War Critic Speaks From Heart Of Bush Country

War Critic Speaks From Heart Of Bush Country
February 26th, 2007  
Team Infidel

Topic: War Critic Speaks From Heart Of Bush Country

War Critic Speaks From Heart Of Bush Country
USA Today
February 26, 2007
Pg. 8

GOP Sen. Hagel's stance on Iraq irks his party, but many Nebraskans share concerns
By Kathy Kiely, USA Today
KEARNEY, Neb. Jeff Strong, a recently retired National Guardsman and "rock-ribbed Republican," churned with conflicting emotions as he sat in an auditorium at the University of Nebraska at Kearney, waiting for Sen. Chuck Hagel.
Strong personifies the dilemma for many residents in this state, where President Bush captured two-thirds of the vote in 2004. Strong is uncomfortable with the role Hagel, the state's Republican senior senator, has taken in criticizing Bush's war plans. "I just don't understand how his anti-war rhetoric is helping to stabilize Iraq," said Strong, a postal worker.
Yet Strong is less enthusiastic about Bush, who got his vote two years ago. Hagel, who served in the infantry in Vietnam, gets "the benefit of the doubt because he's been on the ground," Strong said. "The people running the country now, they haven't been on the ground. They haven't suffered. They just played with people's lives."
Such sentiments in this Great Plains community are an indication of the challenge facing Bush as Congress returns this week with more confrontations in store on Iraq.
In the Senate, Democrats will try to revoke the 2002 resolution authorizing the use of force in Iraq. Senate Armed Services Committee Chairman Carl Levin, D-Mich., said Sunday on Meet the Press that legislation he is drafting would remove most combat troops from Iraq by next year. In the House, Democrats are working on requirements for equipping and resting troops that would make it harder for Bush to send as many to Iraq as he'd like.
So far, Senate Minority Leader Mitch McConnell, R-Ky., has been able to hold the line in the Senate, where it takes 60 votes to move legislation. How long he can continue to do so remains an open question, given doubts that are arising in Bush country.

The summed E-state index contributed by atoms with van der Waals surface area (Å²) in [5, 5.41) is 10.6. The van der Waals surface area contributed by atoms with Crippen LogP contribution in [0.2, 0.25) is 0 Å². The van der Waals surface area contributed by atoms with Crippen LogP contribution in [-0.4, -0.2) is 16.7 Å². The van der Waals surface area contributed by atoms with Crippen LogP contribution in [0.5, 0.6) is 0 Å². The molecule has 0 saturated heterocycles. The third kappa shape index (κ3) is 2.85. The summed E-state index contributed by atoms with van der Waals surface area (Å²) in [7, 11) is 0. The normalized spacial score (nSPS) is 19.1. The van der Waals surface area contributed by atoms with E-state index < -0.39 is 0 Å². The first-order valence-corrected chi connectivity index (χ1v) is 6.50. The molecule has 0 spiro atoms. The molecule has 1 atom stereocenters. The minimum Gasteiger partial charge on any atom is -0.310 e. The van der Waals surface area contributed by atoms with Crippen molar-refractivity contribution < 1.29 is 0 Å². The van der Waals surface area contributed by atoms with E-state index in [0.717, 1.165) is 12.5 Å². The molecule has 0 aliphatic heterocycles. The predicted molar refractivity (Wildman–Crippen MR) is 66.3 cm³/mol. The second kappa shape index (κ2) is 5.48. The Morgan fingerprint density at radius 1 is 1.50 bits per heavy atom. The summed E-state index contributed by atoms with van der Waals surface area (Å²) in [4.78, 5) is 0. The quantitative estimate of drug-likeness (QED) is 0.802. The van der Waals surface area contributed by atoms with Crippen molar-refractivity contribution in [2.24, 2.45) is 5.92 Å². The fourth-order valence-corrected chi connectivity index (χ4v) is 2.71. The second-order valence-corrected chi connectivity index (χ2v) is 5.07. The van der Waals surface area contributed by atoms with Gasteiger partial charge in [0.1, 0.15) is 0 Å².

The president has been enormously popular in Nebraska. Only Utah, Wyoming and Idaho gave him larger margins of victory in the last presidential election. But Hagel has not only emerged as a leading critic of the administration's foreign policy, he's also flirting with running for president next year possibly on a hybrid ticket that would include a Democrat.
"If I decide to get into this, I would run not just to make a statement," Hagel, 60, said in an interview last week.
He said that if he ran he would seek the Republican nomination. Yet he's also talking up Unity08. That's a plan by a bipartisan group of political operatives to draft a bipartisan presidential ticket on the Internet and offer voters an alternative to the Democratic and Republican candidates next year.
"I think it's a very intriguing enterprise," Hagel said. He said most Americans are disenchanted with the major political parties.
Despite his own stated misgivings, Hagel voted with 76 other senators in October 2002 to give Bush the authority to go to war in Iraq. He said he did so after being assured by the president and his advisers that "he was going to use that leverage to get the diplomatic effort on track."